When David put his head down on his desk instead of taking out his lunch box to go eat with rest of the class, Ms. Lewis asked him if he felt ill.
“No,” mumbled David. But he didn’t move.
While the other students ate lunch in the cafeteria, Ms. Lewis coaxed David to tell her what was wrong. She noticed he lacked focus the last few days. He was quieter, too. He didn’t raise his hand to answer questions in class like usual, and sat down during recess.“I don’t have a lunch today,” David whispered.
“Why not?” asked Ms. Lewis.
Ever since his baby sister was born three weeks ago, there hadn’t been a lot of food in his house. Both his mom and dad stayed home from work to care for the new baby. They wanted to spend of few weeks bonding with their new daughter before she had to go to daycare. But with no paid time off or parental leave at their hourly jobs, this meant the parents didn’t have enough money to buy groceries. Each evening they asked David to hold on just a little while longer.
Sometimes CPS separates family members when a caregiver struggles to make sure a child has food, clothes or running utilities. The child welfare system often punishes parents in these situations by removing their children, leading to lifelong consequences that affect the emotional wellbeing of all family members involved. Instead of a penalizing parents, what if we viewed these moments as opportunities to invest in families and connect them with the resources they need to stay together? After all, isn’t love and belonging the most basic need we have?
After hearing David’s story, the school contacted CPS. But instead of judgment, the family was met with something else. That evening, while David was playing with his dad and his mom fed the baby, Serena from CPS arrived at their home. She worked for Family Assessment Response (FAR), a new program Washington state rolled out in its cities between 2014 and 2016 to support families just barely scraping by. David’s parents, Victor and Katrina, didn’t know about FAR when Serena knocked. The social worker could see the familiar look of apprehension on their faces as she walked into the living room. She knew the feeling—she experienced it herself years before when CPS investigated her.
In her mid 20s, Serena gave birth to a baby boy addicted to meth. The new mom didn’t even get to hold her son until hospital social workers came into the delivery room. Serena got to spend the first night with her baby, but then CPS took her son the next day and placed him in the nursery. Serena left the hospital alone and spent months working to stabilize her life. She saw her son twice a week for a couple hours. That was all CPS allowed. Eight months later Serena got her baby back, but the trauma of that early separation stayed with her.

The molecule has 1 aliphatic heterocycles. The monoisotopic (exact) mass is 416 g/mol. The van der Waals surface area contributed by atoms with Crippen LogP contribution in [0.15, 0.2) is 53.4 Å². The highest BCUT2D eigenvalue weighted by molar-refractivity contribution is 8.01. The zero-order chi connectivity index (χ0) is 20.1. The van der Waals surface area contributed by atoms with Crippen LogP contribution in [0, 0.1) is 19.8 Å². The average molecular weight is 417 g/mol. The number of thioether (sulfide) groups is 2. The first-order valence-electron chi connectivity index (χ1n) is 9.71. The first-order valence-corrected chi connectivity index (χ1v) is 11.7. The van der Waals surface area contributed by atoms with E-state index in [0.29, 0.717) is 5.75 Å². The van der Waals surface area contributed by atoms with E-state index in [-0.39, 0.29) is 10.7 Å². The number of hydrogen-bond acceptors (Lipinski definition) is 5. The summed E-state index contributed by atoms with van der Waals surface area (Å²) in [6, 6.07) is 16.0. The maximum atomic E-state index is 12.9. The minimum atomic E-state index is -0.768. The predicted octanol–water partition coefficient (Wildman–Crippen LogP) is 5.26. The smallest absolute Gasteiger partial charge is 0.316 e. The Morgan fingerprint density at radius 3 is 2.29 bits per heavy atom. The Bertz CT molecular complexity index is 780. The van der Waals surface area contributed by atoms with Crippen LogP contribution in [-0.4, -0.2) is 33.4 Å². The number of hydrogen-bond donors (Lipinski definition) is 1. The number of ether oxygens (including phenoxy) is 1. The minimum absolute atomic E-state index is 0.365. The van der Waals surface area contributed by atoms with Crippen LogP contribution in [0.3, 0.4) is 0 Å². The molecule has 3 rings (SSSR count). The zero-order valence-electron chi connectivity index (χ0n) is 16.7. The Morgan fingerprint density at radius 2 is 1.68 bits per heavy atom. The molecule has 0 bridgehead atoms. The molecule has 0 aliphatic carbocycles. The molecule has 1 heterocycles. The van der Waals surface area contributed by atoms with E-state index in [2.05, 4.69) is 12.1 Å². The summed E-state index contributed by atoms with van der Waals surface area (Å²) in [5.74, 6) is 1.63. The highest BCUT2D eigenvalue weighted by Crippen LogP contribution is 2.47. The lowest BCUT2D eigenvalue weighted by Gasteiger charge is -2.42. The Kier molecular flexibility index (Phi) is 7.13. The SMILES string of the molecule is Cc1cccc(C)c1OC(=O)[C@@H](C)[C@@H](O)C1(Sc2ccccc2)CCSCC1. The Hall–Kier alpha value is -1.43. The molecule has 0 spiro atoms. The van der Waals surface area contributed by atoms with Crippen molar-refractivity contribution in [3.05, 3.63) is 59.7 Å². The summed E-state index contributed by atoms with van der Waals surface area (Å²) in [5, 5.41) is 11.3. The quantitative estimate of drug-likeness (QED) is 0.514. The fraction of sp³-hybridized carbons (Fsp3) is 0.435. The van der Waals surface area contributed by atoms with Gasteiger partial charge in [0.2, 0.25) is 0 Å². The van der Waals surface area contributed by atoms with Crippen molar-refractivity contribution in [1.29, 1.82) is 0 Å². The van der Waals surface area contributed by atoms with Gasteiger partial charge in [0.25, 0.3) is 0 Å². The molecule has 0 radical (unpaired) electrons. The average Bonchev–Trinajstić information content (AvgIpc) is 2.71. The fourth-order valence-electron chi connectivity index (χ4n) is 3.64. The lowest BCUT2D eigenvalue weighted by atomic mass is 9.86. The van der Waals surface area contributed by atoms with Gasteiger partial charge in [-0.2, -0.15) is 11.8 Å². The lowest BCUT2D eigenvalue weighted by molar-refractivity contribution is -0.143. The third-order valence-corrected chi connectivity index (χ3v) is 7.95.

Standing in the living room, Serena told Victor and Katrina that she was here to make their family stronger—not to take David and their new baby away. “What can I do for you?” she asked.
“We need help with groceries,” Victor said skeptically, unsure if sharing the family’s struggles would make CPS think he and Katrina couldn’t care for their kids. But Serena seemed sincere, so they continued.
“We took time away from work,” said Katrina, who holds down an hourly job. “We don’t have family leave, but we wanted to be together these first few weeks to let the baby get to know us before she goes to daycare and we go back to work.”
Serena made a list of ways to help their family: buy groceries, pay utility bills, help with rent, find clothes for the baby. She reached out to people at the local church and community center who promised to gather things for the family by the following day. As she made the phone calls, Serena remembered the neighbor who watched her son while she attended college classes and worked part-time. She thought of the landlord who forgave her for being a few days late on rent. Without that help, she could have lost her son a second time for the same kind circumstances Victor and Katrina now faced.
The next day Serena arrived at David’s home to make sure the family received the bags of groceries the church down the street promised to deliver weekly. She found Victor and Katrina having lunch at the kitchen table with their children. Over the next few weeks as the family adjusted to life with a newborn, Serena helped Victor and Katrina collect money for bills like electricity, heat, and water. Oftentimes, the best way to protect children is to safeguard the relationships most sacred to them. By finding ways to help parents meet kids’ physical needs like food or clothes, people like Serena can help caregivers defend children’s greatest need of all: family.